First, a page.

The Centers for Disease Control and Prevention urged people to avoid shopping in crowded stores post-Thanksgiving back in September.
That warning has not deterred some Black Friday shoppers.
The CDC’s website lists “going shopping in crowded stores just before, on, or after Thanksgiving,” among its higher risk activities for contracting COVID-19. Instead, the CDC recommends online shopping.
Despite that warning, some stores saw large crowds gather as early as Thursday evening. A GameStop in Orlando, Florida, already had people lining up at 5 p.m. on Thursday. Similar crowds lined up at a Best Buy in Gurnee, Illinois, and a Walmart in New Jersey. Tysons Corner Center in Virginia also drew long lines before it opened Friday morning.
Black Friday is usually the busiest shopping day of the year. In 2019, it kicked off a holiday retail season of $730 billion in sales, a 4.1% increase over the previous year. The National Retail Federation is predicting an even bigger 2020, with sales between $755 billion to $766 billion.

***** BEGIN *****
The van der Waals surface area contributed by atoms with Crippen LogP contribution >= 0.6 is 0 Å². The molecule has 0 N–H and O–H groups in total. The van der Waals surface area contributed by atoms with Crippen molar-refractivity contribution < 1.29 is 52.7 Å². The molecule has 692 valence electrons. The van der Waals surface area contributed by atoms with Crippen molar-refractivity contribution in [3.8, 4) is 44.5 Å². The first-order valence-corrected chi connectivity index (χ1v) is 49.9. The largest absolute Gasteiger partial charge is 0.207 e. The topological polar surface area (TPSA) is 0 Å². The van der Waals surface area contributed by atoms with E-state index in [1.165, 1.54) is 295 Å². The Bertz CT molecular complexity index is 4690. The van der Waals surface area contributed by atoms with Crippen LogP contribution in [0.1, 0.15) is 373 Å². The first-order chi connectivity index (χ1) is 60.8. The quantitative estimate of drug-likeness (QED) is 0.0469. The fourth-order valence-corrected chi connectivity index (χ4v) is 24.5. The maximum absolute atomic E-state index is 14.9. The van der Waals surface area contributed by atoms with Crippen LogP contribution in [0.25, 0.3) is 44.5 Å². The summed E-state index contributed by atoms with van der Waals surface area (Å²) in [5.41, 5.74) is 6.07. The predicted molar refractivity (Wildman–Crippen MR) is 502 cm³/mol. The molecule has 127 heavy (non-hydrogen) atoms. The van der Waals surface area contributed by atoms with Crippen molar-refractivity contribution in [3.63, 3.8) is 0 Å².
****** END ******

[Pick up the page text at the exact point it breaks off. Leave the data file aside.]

However, the pandemic was expected to reduce crowds this year. Indeed, many areas of the country reported small crowds Friday, with people apparently preferring to shop online. Stores in Minneapolis and St. Paul reported only a trickle of shoppers an hour after opening. One customer in Niles, Illinois, called the scene “pretty dead” as she waited outside a Walmart, according to the Chicago Tribune.
In response, many retailers have overhauled customers’ Black Friday experience. Walmart is limiting the number of people in their stores and will be distributing sanitized shopping carts. Best Buy is offering contactless curbside pickup.
Target’s website allows shoppers to see if a local store has a line of shoppers outside. If so, a customer can reserve a spot and will receive a text when it is his or her turn. A quick check of the website using a Washington, D.C., zip code around 1 p.m. Friday found no lines at any Target stores.